Assam Chief Minister Sarbanada Sonowal has been reported to have tacitly backed the Union Government’s plan to have the Citizenship (Amendment) Bill, 2016 passed in Parliament. At present, the Bill has been passed by the Lok Sabha and is pending in the Rajya Sabha. This is despite widespread anger and opposition being voiced against the Bill in his own state and Assam’s neighbouring states of the Northeast.
Sonowal’s comments on Sunday focussed on three aspects. First, he claimed that there was misinformation being spread about the Bill. Second, he claimed that the Union Government was taking pragmatic steps for implementing clause 6 of the Assam Accord. Finally, he claimed that the Union Government was reviewing the proposal to grant Scheduled Tribe (ST) status to six communities in the state.
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Misinformation on the Bill
Attempting to allay the fears of the Assamese people, Sonowal said that obtaining citizenship under the amended provisions would not be automatic. Instead, the process would involve the discretion of the district’s Deputy Commissioner concerned. Though this assertion is true, it still diverts the attention from several issues with the legislation.
First, the amendment will alter the basis for granting citizenship in India by including a fast-track process on the basis of religion and place of origin. The existing law makes no provision for fast- tracking the acquisition of citizenship, let alone providing for religion and place of origin as criteria. The opposition to the Bill in Assam and other parts of the Northeast have been predicated largely on the basis of indigenous rights. However, articulating these grievances has often been done in language which smacks of xenophobia.
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Implementing the Assam Accord
Though Sonowal claimed that the Union Government was taking pragmatic steps towards implementing the Assam Accord. The problem is that most stakeholders have refused to be associated with the committee. Even the chairman of the committee, M.P Bezbaruah, who previously headed the committee to look into the allegations of racial discrimination faced by the people from the Northeast following the killing of Nido Tania, has pulled out. The All Assam Students Union (AASU) was the first to pull out. Their withdrawal was followed by that of two noted figures in Assam’s educational and literary circles.
Implementing clause six of the Accord, which provides for measures to protect the language and culture of the Assamese people, may be seen as a firefighting move following popular opposition to the Bill. It is believed that the committee was to make recommendations regarding reservation in political representation and other measures.
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However, a fundamental flaw with the Bill vis-a-vis Assam and the Northeast arises with respect to political representation. First, the existing law makes it mandatory for citizens filing their nomination papers to be a registered voter on the rolls in the constituency concerned. Second, the right to vote is a civil and political right accorded to all citizens in India. This means that even a person who has recently acquired citizenship is entitled to be enrolled as a voter and to contest elections.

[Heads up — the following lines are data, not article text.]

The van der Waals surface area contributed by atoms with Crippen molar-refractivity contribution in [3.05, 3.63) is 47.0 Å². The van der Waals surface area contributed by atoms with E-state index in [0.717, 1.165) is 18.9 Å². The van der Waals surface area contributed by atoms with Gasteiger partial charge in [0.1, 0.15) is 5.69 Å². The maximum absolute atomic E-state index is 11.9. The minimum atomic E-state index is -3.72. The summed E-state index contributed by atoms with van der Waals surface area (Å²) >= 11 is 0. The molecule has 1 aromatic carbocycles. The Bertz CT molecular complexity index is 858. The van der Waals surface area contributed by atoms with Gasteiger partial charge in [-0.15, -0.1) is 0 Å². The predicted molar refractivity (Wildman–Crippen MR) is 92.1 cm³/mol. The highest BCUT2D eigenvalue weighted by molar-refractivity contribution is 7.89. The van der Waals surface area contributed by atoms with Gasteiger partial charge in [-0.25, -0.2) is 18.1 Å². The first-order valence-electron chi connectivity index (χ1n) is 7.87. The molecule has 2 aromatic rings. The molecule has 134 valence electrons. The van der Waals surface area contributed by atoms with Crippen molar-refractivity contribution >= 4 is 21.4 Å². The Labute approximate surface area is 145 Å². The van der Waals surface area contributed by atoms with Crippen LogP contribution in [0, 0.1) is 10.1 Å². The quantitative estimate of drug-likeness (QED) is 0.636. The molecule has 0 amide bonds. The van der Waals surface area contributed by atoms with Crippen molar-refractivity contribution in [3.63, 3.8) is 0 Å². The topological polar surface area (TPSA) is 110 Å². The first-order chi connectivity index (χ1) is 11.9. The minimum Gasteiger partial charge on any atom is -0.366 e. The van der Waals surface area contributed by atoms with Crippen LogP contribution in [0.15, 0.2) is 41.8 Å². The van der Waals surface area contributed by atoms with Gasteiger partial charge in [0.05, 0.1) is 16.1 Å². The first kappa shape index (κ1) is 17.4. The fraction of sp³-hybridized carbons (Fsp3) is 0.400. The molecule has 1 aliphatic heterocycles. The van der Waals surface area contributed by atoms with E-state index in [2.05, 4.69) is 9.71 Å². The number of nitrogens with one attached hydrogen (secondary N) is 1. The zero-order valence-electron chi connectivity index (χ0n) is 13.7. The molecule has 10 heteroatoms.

Not that one ought to oppose the rights of citizens taking part in the democratic process, the issue arises with respect to representation. At present, all the states of the Northeast have a representation of 25 members in the Lok Sabha, the same number as Andhra Pradesh. In terms of population, Andhra Pradesh has 25 MPs representing a population of around 4.9 crore, whereas the Northeast has the same number of MPs representing a population of around 4.5 crore. On the face of it, it would appear that the Northeast has a slightly more favourable representation with respect to population. However, if one were to disregard religion and gender as polities to be represented, and limit oneself to linguistic affiliation, Andhra Pradesh has six communities, speaking Telugu, Urdu, Tamil, Kannada, Marathi and Odia. The Northeast as a whole has communities speaking five languages recognised in the Eighth Schedule and over 200 speaking languages and dialects without official recognition.
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In this backdrop, with a much smaller population and a significantly large number of competing ethnic groups, the issue of political representation finds greater significance. This gets heightened when one considers the 21st Century paradigm of indigenous rights, as articulated in Convention 169 of the International Labour Organisation (ILO), and in the United Nations Declaration on the Rights of Indigenous Peoples (UNDRIP). The ILO convention provides a broad definition of who can be considered indigenous, whereas the UNDRIP lays down the obligations on the part of member States to adhere to.
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Scheduled Tribe Promise
Scheduled Tribe status has become a hallowed rite of passage for many communities in the Northeast. Apart from the cynical motivation of reservation in educational institution and government jobs, ST status also confers a degree of protection regarding land alienation. However, the symbolic factor is that ST status has become a badge of being indigenous. In Assam, six communities have been demanding ST status for a while. At present, the pending amendment to the Scheduled Tribes Order only provides for Bodos and Karbis to become STs in Assam. Sonowal’s appeasement regarding their ST status is that the Union Government is looking into the demand.
However, the timing of these promises ought to be taken into consideration with the Lok Sabha elections just around the corner.